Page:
For a complete history of hemp, refer to San Diego Earth Times article:The History and Benefits of Hemp

The politics of hemp is part of the politics of corporate America, and a reflection that the powerful few, still tend the interests of the many.

Although hemp is superior to most other industrial products in its wide variety of uses and unmatched environmental sustainability, big industry still makes money producing products that all too often are not sustainable and therefore are created at the expense of our earth.

Hemp's competing industries:

  • Paper
  • Cotton
  • Synthetic Fabrics
  • Plastics
  • Oil
  • Petrochemicals
  • Logging
  • Wood Mills
  • Pharmaceuticals

Profits over Planet:

Banning hemp cultivation in the USA effectively removed from the marketplace a plant that is extremely sustainable and environmentally friendly. Laws took away the option for individual farmers to grow and profit from an inexpensive, sustainable, and easily cultivated crop and instead upheld the growth of other non-sustainable products such as nylon and paper made from wood.

The history of this ban speaks to the movement in the USA and other western countries towards caring more about profits than anything else and putting the "bottom line" before small farmers who have done so much to feed America.

The ban of growing hemp in the USA appears to have nothing to do with what was, or is, best for the American people or the planet. This ban was instead based primarily upon a model that would allow only a few companies to prosper and grow.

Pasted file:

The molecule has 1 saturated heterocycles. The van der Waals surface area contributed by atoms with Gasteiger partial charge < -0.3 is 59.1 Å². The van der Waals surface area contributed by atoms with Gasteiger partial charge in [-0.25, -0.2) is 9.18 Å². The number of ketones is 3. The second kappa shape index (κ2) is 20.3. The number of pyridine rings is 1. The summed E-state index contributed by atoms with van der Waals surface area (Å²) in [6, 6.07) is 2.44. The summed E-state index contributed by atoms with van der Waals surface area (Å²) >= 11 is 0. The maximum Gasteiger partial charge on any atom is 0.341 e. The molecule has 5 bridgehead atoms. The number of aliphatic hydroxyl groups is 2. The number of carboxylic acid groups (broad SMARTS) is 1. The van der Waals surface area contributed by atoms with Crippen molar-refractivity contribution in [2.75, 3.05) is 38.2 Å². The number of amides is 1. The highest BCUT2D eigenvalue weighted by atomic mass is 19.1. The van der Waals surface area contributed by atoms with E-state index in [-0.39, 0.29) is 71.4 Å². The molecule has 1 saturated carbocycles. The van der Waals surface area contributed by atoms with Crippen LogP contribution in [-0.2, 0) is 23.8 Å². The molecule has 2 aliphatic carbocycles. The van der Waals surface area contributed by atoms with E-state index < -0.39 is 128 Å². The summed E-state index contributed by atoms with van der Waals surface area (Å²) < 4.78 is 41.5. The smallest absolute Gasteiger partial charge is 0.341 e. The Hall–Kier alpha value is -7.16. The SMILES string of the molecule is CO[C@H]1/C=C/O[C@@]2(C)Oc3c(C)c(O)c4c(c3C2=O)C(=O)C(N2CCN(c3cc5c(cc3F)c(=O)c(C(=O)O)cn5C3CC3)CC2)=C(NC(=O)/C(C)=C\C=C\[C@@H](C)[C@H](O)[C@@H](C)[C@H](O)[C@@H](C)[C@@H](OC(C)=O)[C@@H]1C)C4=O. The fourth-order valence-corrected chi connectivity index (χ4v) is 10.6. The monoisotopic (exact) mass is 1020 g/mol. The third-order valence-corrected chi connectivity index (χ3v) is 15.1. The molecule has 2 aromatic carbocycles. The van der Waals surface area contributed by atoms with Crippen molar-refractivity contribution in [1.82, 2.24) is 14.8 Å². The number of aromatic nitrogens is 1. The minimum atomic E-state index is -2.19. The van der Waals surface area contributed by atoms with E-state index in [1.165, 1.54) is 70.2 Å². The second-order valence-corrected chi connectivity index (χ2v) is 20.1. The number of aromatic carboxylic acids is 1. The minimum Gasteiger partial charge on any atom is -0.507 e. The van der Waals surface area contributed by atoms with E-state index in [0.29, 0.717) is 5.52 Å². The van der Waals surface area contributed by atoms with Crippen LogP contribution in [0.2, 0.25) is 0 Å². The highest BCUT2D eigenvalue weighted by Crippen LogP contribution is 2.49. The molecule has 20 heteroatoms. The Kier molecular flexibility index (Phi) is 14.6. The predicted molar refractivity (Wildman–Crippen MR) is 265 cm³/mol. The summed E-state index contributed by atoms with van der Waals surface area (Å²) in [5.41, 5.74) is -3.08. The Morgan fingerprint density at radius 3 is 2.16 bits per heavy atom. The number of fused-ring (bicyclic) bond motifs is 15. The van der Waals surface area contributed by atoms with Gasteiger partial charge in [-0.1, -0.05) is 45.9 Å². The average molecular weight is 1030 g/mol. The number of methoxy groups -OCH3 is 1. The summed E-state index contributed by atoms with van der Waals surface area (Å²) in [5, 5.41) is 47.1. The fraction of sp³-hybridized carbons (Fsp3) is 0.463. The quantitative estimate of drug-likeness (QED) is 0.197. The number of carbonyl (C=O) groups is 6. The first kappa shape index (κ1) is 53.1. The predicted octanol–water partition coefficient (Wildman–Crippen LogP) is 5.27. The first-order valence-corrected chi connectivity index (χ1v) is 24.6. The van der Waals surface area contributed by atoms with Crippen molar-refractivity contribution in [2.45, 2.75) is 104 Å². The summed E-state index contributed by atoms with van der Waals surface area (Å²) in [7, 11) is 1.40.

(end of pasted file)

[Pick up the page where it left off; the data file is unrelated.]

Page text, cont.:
A brief history of Hemp

Hemp has been cultivated since ancient times. The earliest known woven fabric was made of hemp and dates back to the eighth millennium (8,000-7,000) BC.

Hemp has played a significant role in the evolution of humanity across much of the planet because of its variety of uses.

Throughout time it has been used for money and other paper products, ropes, cloth, sails, food, fuel, natural medicine, cement, and paint.

Some facts about hemp (from "The History and Benefits of hemp," San Diego Earth Times 1999):

  • The oldest printed paper in existence is a 100 percent hemp - Chinese text dated to 770 AD.
  • Hemp seeds have provided a combustible fuel oil throughout human history.